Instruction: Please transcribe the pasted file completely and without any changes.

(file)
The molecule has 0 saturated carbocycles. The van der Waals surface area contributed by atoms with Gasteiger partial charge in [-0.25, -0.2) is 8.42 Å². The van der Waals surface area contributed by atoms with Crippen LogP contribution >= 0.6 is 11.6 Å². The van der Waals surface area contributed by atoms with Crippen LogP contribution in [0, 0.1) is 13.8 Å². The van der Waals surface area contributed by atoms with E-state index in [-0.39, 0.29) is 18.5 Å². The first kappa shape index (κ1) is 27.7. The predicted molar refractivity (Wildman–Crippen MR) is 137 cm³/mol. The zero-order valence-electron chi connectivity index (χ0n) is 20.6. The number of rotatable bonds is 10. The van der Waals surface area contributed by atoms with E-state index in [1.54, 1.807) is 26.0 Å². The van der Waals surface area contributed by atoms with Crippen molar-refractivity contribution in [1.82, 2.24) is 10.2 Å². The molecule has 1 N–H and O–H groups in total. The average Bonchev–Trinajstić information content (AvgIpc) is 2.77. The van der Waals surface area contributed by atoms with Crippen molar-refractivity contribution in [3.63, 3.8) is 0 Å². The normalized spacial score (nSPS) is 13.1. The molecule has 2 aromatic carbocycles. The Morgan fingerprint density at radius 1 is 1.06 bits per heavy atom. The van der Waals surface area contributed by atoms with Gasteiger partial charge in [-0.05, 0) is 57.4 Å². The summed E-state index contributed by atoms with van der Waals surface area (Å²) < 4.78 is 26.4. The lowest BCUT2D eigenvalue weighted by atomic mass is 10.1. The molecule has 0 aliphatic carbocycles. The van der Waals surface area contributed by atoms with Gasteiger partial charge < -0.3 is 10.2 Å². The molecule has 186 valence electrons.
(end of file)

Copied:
The molecule has 0 saturated carbocycles. The van der Waals surface area contributed by atoms with Gasteiger partial charge in [-0.25, -0.2) is 8.42 Å². The van der Waals surface area contributed by atoms with Crippen LogP contribution >= 0.6 is 11.6 Å². The van der Waals surface area contributed by atoms with Crippen LogP contribution in [0, 0.1) is 13.8 Å². The van der Waals surface area contributed by atoms with E-state index in [-0.39, 0.29) is 18.5 Å². The first kappa shape index (κ1) is 27.7. The predicted molar refractivity (Wildman–Crippen MR) is 137 cm³/mol. The zero-order valence-electron chi connectivity index (χ0n) is 20.6. The number of rotatable bonds is 10. The van der Waals surface area contributed by atoms with E-state index in [1.54, 1.807) is 26.0 Å². The van der Waals surface area contributed by atoms with Crippen molar-refractivity contribution in [1.82, 2.24) is 10.2 Å². The molecule has 1 N–H and O–H groups in total. The average Bonchev–Trinajstić information content (AvgIpc) is 2.77. The van der Waals surface area contributed by atoms with Crippen molar-refractivity contribution in [3.63, 3.8) is 0 Å². The normalized spacial score (nSPS) is 13.1. The molecule has 2 aromatic carbocycles. The Morgan fingerprint density at radius 1 is 1.06 bits per heavy atom. The van der Waals surface area contributed by atoms with Gasteiger partial charge in [-0.05, 0) is 57.4 Å². The summed E-state index contributed by atoms with van der Waals surface area (Å²) < 4.78 is 26.4. The lowest BCUT2D eigenvalue weighted by atomic mass is 10.1. The molecule has 0 aliphatic carbocycles. The van der Waals surface area contributed by atoms with Gasteiger partial charge < -0.3 is 10.2 Å². The molecule has 186 valence electrons.